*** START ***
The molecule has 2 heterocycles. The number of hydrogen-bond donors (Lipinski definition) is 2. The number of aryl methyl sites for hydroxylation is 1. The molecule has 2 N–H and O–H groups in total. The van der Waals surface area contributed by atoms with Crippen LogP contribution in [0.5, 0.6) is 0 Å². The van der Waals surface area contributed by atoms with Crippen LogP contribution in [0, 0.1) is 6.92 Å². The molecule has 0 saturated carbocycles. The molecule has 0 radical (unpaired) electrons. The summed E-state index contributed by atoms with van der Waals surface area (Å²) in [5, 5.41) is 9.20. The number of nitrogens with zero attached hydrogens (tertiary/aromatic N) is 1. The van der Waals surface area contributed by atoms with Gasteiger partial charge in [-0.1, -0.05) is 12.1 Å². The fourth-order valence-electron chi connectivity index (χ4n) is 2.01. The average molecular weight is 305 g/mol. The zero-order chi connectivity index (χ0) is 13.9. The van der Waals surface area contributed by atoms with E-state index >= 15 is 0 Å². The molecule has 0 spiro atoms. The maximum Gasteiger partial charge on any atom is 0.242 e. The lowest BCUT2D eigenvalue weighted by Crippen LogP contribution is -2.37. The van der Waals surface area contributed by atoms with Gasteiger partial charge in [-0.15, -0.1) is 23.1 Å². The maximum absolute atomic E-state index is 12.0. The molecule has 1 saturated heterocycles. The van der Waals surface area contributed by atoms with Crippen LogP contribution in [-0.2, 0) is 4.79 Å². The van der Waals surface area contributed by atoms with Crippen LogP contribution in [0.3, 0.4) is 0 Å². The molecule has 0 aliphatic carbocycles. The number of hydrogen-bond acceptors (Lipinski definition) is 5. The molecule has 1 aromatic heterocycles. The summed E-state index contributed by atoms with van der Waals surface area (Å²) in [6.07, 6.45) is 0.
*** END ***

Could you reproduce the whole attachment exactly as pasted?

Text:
The molecule has 2 heterocycles. The number of hydrogen-bond donors (Lipinski definition) is 2. The number of aryl methyl sites for hydroxylation is 1. The molecule has 2 N–H and O–H groups in total. The van der Waals surface area contributed by atoms with Crippen LogP contribution in [0.5, 0.6) is 0 Å². The van der Waals surface area contributed by atoms with Crippen LogP contribution in [0, 0.1) is 6.92 Å². The molecule has 0 saturated carbocycles. The molecule has 0 radical (unpaired) electrons. The summed E-state index contributed by atoms with van der Waals surface area (Å²) in [5, 5.41) is 9.20. The number of nitrogens with zero attached hydrogens (tertiary/aromatic N) is 1. The van der Waals surface area contributed by atoms with Gasteiger partial charge in [-0.1, -0.05) is 12.1 Å². The fourth-order valence-electron chi connectivity index (χ4n) is 2.01. The average molecular weight is 305 g/mol. The zero-order chi connectivity index (χ0) is 13.9. The van der Waals surface area contributed by atoms with E-state index >= 15 is 0 Å². The molecule has 0 spiro atoms. The maximum Gasteiger partial charge on any atom is 0.242 e. The lowest BCUT2D eigenvalue weighted by Crippen LogP contribution is -2.37. The van der Waals surface area contributed by atoms with Gasteiger partial charge in [-0.15, -0.1) is 23.1 Å². The maximum absolute atomic E-state index is 12.0. The molecule has 1 saturated heterocycles. The van der Waals surface area contributed by atoms with Crippen LogP contribution in [-0.2, 0) is 4.79 Å². The van der Waals surface area contributed by atoms with Crippen LogP contribution in [0.3, 0.4) is 0 Å². The molecule has 0 aliphatic carbocycles. The number of hydrogen-bond acceptors (Lipinski definition) is 5. The molecule has 1 aromatic heterocycles. The summed E-state index contributed by atoms with van der Waals surface area (Å²) in [6.07, 6.45) is 0.